The great cultures of the Andes lasted for thousands of years high in the mountains of Peru before being brought down by Spanish invaders intent on conquest.
It is a story that has been told many times to travelers who have visited the region, including Boca Raton Museum of Art director Irvin Lippman, who climbed to the ruins of the citadel of Machu Picchu in 1980 and found it unforgettable.
Now that legacy will be on display for the public of South Florida, as the Boca museum becomes the first stop on the world tour of a new exhibit, Machu Picchu and the Golden Empires of Peru, which will open Oct. 16 and run through March 6, 2022.
The museum announced the exhibit in a May 18 press conference.
“Today is a landmark day for our institution and marks our continued success in presenting compelling exhibitions that celebrate the visual history of world civilizations,” Lippman said in a prepared statement. “We look forward to introducing the wonders of Machu Picchu and the power and beauty of the Inca civilization in what promises to be a most memorable exhibition.”
The exhibit features an exclusive Andean gold collection and objets d’art from royal tombs, some of which have never before been seen outside Peru, including objects that belonged to Andean kings such as a fully intact gold attire of a Chimú Emperor dating back to 1300 AD.
The exhibit, which highlights both the Incan cultures (1438-1533) and earlier Andean empires dating back to the Chavín empire in 900 B.C., will inhabit two floors of the museum and feature an immersive, virtual reality experience designed to recreate the ancient spiritual mountaintop empires that existed for millennia 7,000 feet up in the clouds of the Andean Mountains.
Following the first Chavín empire, five additional empires reigned in Peru until the fall of the Incas in 1533. The Incas, who ruled for 100 years, were last chapter in thousands of years of pre-conquest Andean civilizations.
Presented by Cityneon, the government of Peru, the Peruvian Ministry of Culture and Inkaterra Asociación, the exhibit brings almost 200 artifacts from Museo Larco and Museo de Sitio Manuel Chávez Ballón in Peru.
The ancient Andean civilizations of Peru are considered as one of the six “pristine” cradles of civilization, on par with those in Egypt, Mesopotamia, the Indus Valley (present-day Pakistan and Afghanistan), China and Mexico.
Rivaled only by ancient Egypt in longevity and by the Roman Empire in engineering, Andean societies dominated a substantial segment of South America for more than 3,000 years.
The Incan civilization, the last and largest empire in the pre-Colombian Americas, flourished without written language, the wheel, money, steel, iron or draft animals and was the last great society to emerge in in that era.
Nestled in a cloud forest, within a remarkable biodiverse ecosystem with abundant species of wildlife, flowers, birds, butterflies, ferns and the world’s largest native orchid collection with 372 species, Machu Picchu is awe-inspiring, both for what is manmade and for what is made by nature.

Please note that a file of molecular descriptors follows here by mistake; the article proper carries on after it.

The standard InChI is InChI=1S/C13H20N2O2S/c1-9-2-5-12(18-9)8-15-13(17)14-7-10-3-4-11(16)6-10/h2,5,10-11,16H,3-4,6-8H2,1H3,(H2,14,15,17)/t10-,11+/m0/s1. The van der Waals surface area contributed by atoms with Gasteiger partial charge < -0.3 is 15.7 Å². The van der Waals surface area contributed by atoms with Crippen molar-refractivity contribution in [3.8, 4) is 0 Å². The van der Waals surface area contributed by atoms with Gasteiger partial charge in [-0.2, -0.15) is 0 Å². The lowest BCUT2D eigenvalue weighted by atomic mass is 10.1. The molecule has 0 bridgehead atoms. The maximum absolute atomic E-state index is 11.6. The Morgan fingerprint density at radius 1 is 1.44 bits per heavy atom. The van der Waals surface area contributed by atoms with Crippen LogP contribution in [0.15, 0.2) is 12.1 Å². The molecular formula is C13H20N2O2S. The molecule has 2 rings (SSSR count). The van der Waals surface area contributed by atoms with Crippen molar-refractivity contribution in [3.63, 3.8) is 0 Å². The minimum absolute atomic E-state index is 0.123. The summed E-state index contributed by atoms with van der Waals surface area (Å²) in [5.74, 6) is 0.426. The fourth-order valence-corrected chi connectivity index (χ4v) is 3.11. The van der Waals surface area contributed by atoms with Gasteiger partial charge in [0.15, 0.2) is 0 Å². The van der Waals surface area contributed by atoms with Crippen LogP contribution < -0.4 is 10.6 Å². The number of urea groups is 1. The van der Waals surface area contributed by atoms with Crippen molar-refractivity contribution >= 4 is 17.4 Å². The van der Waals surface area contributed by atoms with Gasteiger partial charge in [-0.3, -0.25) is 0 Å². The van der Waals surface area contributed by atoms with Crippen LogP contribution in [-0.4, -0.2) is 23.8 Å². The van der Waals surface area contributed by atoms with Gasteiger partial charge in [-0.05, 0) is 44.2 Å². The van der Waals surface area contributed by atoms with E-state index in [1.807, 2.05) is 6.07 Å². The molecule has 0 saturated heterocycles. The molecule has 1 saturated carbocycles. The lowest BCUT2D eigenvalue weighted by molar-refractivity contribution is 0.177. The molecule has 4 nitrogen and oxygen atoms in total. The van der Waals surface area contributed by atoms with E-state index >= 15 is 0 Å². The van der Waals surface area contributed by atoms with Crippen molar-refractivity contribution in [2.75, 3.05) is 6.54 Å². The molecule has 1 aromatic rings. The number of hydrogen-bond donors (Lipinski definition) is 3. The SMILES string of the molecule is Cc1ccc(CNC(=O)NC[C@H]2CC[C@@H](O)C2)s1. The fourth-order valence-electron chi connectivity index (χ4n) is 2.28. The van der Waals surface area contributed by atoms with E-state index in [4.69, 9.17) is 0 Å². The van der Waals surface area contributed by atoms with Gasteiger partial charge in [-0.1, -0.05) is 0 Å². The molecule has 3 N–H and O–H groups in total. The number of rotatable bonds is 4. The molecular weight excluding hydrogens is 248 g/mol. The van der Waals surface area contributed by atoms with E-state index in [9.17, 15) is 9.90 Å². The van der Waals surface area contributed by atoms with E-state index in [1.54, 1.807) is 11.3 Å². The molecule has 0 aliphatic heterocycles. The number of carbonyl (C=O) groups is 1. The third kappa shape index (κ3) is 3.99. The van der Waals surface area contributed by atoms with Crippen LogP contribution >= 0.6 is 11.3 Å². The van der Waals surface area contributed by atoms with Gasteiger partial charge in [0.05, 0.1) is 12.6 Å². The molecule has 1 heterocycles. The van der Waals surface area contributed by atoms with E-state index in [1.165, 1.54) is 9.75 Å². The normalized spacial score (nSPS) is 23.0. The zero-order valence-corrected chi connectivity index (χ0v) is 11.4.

The exhibit recreates this ambiance, complete with sounds of jaguars, macaws and the reverberations of the Amazon rainforest. With the mythical Andean hero Ai Apaec as a guide, visitors will gain an understanding of Andean cosmology and the forces of nature that led to his death and subsequent rebirth.
“This is an opportunity to bring Machu Picchu and all its civilizations to the many people who can only wish to go and see it firsthand,” said José Keochlin von Stein, CEO of Inkaterra, a research and ecotourism company in Peru, at the press conference.
On display for the announcement were examples of Peruvian culture, including music from the Miami-based family band Kuyayky, who hail from Jauja, Peru (the country’s original capital), sitting 11,200 feet above sea level.
Also on hand were Peruvian-born and Miami-based artist Roberto Carlos Olivia Hernandez’s sculptures of a baby and mother llama created with recycled materials and a live ceramic demonstration by traditional artist Apolinario “Polo” Ramirez, who employs the use of his feet, a rock and paddle in the shaping of his ceramic bowls. His pottery incorporates elements of nature and themes of Peruvian folklore.
Ramirez is a direct descendant of the pre-Columbian Vicus and Tallan cultures and has dedicated himself to preserving their ancient culture and traditions.
Lippman believes this is one of the most ambitious projects the museum has undertaken inside its walls.
“This is a very opportune time for the Museum and for the community,” he says. “The exhibit is a catalyst and key component in the economic force driving the quality of life in our Sunshine State.”
Machu Picchu and the Golden Empires of Peru is currently on sale for pre-registration. Exhibition ticket prices start at $19.95. Those who pre-register will have early access to tickets when they go on sale to the public. For the opportunity to register to pre-purchase tickets, visit bocamuseum.org.